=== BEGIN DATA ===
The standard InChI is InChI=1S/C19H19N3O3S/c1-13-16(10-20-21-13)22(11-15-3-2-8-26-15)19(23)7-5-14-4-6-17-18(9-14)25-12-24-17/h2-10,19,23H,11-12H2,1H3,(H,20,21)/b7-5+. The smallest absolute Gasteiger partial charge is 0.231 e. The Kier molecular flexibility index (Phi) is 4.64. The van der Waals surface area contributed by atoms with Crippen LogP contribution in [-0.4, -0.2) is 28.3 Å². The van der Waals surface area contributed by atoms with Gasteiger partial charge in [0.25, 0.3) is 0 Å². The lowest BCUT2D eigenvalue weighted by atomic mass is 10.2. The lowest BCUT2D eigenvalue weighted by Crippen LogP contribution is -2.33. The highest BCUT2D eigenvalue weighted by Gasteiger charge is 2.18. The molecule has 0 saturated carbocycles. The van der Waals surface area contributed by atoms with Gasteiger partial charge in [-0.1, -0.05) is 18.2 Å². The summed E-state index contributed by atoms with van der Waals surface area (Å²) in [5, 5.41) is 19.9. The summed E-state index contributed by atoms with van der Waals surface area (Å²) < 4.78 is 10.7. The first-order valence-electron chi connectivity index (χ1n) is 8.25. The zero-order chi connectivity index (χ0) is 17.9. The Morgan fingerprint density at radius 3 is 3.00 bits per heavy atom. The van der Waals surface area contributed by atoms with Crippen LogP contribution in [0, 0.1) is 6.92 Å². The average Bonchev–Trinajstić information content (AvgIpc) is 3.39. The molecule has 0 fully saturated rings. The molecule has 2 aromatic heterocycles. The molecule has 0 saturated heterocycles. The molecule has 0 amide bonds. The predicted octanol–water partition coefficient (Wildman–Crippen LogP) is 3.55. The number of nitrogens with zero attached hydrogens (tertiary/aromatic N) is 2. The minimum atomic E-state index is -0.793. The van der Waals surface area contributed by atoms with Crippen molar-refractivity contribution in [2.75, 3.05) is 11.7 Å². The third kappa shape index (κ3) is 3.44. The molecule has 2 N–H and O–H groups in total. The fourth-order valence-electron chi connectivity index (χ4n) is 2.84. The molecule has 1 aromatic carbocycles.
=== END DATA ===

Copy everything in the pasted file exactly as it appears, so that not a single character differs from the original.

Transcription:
The standard InChI is InChI=1S/C19H19N3O3S/c1-13-16(10-20-21-13)22(11-15-3-2-8-26-15)19(23)7-5-14-4-6-17-18(9-14)25-12-24-17/h2-10,19,23H,11-12H2,1H3,(H,20,21)/b7-5+. The smallest absolute Gasteiger partial charge is 0.231 e. The Kier molecular flexibility index (Phi) is 4.64. The van der Waals surface area contributed by atoms with Crippen LogP contribution in [-0.4, -0.2) is 28.3 Å². The van der Waals surface area contributed by atoms with Gasteiger partial charge in [0.25, 0.3) is 0 Å². The lowest BCUT2D eigenvalue weighted by atomic mass is 10.2. The lowest BCUT2D eigenvalue weighted by Crippen LogP contribution is -2.33. The highest BCUT2D eigenvalue weighted by Gasteiger charge is 2.18. The molecule has 0 saturated carbocycles. The van der Waals surface area contributed by atoms with Gasteiger partial charge in [-0.1, -0.05) is 18.2 Å². The summed E-state index contributed by atoms with van der Waals surface area (Å²) in [5, 5.41) is 19.9. The summed E-state index contributed by atoms with van der Waals surface area (Å²) < 4.78 is 10.7. The first-order valence-electron chi connectivity index (χ1n) is 8.25. The zero-order chi connectivity index (χ0) is 17.9. The Morgan fingerprint density at radius 3 is 3.00 bits per heavy atom. The van der Waals surface area contributed by atoms with Crippen LogP contribution in [0, 0.1) is 6.92 Å². The average Bonchev–Trinajstić information content (AvgIpc) is 3.39. The molecule has 0 fully saturated rings. The molecule has 2 aromatic heterocycles. The molecule has 0 saturated heterocycles. The molecule has 0 amide bonds. The predicted octanol–water partition coefficient (Wildman–Crippen LogP) is 3.55. The number of nitrogens with zero attached hydrogens (tertiary/aromatic N) is 2. The minimum atomic E-state index is -0.793. The van der Waals surface area contributed by atoms with Crippen molar-refractivity contribution in [2.75, 3.05) is 11.7 Å². The third kappa shape index (κ3) is 3.44. The molecule has 2 N–H and O–H groups in total. The fourth-order valence-electron chi connectivity index (χ4n) is 2.84. The molecule has 1 aromatic carbocycles.